We are all already “enough”—there’s no such thing as being incomplete. Our value is inherent within us. It doesn’t come from outside. We can’t get it from others, and we can’t get it by doing. Self-worth isn’t something we can acquire or achieve.  We don’t have to earn our worth. We have worth and value simply by existing.

We can reclaim ourselves and call our sense of self, power and value back from whomever we’ve sold them to. We can remember who we are, accept ourselves unconditionally, and choose to believe in our innate value. We don’t have to do anything. We just have to be ourselves, let everything else go, and give ourselves the love, care and compassion we absolutely deserve.



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  1. Hi Kristi,
    I came to your site through Sonia’s blog. All I can say is, is that
    I am in tears right now. What you wrote completely reflects my own
    internal struggles and doubts about my own lack of self-worth and
    the absence of value. Your writing is profound and wonderful.
    I look forward to reading more on your site. Again, from the
    bottom of my heart I thank you for your honesty and your wisdom.

    • Hi Tina,
      Thank you so much for your comment! I think a lot of us deal with these struggles without understanding what’s going on. I just think it’s important to name some of the things we’re going through, how they originated and how they show up in our lives. Then maybe we can stop judging ourselves and beating ourselves up so much.

      For those reading this, here is the link to Sonia’s post, called “Sex with your Therapist” on her blog Therapy Unplugged.


    • please contact me about my sexual abuse from from my therapist for a period of 4 1/2 years… ia am in a civil lawsuit(hopefully soon to be done) I did get on my own… his license removed by the colleges for the actions that he had done to me, but would love to talk to someone who is interested in writing about my stroy and trying to help other women… please contact me…..

      • Hi Kelly,
        Congratulations on getting out and taking action! That takes a lot of courage and fortitude, and I want to acknowledge you for that.

        I don’t personally know of any journalists/authors writing about this topic right now; however, we do occasionally publish stories and articles by other survivors on the blog, so if you’d like to write about your story, feel free to send that to us. (You can use the Contact page to be in touch with us privately.) I think I can say that all of us who’ve written about our own stories have found it very empowering and healing. So that may be something to think about…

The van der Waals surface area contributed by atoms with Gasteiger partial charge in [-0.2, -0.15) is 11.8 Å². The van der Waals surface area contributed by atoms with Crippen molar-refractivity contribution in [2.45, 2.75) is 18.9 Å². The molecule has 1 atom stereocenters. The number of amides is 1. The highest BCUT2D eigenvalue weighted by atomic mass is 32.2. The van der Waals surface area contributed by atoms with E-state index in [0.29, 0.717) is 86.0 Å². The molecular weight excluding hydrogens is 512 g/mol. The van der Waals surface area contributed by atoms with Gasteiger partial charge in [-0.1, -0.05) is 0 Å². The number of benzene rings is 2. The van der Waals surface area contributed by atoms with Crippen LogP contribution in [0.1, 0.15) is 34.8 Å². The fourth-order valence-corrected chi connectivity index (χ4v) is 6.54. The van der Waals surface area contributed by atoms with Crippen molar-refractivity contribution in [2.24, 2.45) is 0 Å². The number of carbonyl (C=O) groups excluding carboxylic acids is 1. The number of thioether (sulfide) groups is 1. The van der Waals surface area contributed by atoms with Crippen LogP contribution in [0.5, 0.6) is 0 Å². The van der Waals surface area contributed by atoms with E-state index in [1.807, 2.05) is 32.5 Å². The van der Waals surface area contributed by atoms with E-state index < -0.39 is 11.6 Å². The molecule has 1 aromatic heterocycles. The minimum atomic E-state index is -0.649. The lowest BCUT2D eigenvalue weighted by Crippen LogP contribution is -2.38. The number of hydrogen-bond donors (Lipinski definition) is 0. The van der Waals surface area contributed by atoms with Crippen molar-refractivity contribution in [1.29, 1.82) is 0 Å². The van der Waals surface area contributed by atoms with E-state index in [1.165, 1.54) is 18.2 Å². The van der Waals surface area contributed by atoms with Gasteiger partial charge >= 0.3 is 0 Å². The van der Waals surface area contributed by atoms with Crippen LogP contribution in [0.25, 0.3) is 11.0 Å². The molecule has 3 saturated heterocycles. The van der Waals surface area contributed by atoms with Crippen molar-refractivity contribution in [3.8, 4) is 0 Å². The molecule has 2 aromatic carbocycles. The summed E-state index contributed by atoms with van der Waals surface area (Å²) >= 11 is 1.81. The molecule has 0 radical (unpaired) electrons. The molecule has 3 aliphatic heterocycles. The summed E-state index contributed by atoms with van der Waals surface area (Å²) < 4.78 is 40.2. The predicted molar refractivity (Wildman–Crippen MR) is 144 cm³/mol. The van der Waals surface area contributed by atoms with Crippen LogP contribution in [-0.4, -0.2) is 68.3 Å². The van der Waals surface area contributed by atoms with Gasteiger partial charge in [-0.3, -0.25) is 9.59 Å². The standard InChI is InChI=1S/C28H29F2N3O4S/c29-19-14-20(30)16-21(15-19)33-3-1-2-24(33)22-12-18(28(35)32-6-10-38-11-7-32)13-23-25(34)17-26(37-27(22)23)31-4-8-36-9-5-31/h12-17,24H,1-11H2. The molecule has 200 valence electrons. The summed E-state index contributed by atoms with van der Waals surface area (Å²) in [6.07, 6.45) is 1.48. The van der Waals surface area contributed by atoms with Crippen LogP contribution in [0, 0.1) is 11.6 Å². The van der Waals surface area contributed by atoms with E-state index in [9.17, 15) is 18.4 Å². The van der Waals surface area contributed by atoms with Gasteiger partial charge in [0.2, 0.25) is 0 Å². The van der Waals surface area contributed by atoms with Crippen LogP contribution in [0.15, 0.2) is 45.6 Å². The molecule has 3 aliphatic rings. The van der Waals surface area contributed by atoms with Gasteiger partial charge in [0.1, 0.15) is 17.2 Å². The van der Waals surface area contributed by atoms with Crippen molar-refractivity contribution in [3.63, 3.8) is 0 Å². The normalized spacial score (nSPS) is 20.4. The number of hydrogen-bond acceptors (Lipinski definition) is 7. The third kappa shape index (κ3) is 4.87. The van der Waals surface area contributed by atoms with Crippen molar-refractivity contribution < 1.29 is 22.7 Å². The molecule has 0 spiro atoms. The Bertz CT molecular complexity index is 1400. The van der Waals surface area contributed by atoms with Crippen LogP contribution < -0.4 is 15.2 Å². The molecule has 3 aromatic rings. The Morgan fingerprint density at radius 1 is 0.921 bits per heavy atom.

All the best!

  2. At one of my first appointments, my therapist asked at what point I had been damaged. My response was that I wasn’t damaged, nothing bad had happened to me, that I was born defective.
    I can tell you know what I mean. Thanks for expressing it so eloquently.

  3. Kristi, as I read your story above, I could have been reading my own story. I understand exactly where you are coming from. I especially want to thank you for the last part. You explained it all in a way that I always felt, but could not put into words.
    You have come through so much, I am proud of you.
    I know that I, too, have been through so many experiences that could have broken me completely, and nearly did. But I am glad to be here today & share my story and experiences in hopes that it will help someone else. I haven’t posted my story yet, but thinking about it.
    Thank you for this opportunity! God Bless! Mags

  4. Recent blogpost on my experience of this:

    A Cautionary Tale: A Short Story by Bernadine Fox

    “Not even as a baby suckling at her momma’s teat had Emma known what it felt to be safe. So when her therapist suggested that therapy required her trust, she first had to ask what that was and what it looked like. ” continued at

    and my response to an organization in Vancouver who put on a panel discussion which in part to honor her legacy:

    “I BELIEVED, and she allowed me to believe, that my abuse history had left me with no normalcy with which to see/understand/process the situation she presented and trusting her was my job in therapy. And, I did. I was her client and I trusted her.” continued at

    Thank you for taking the time to read them.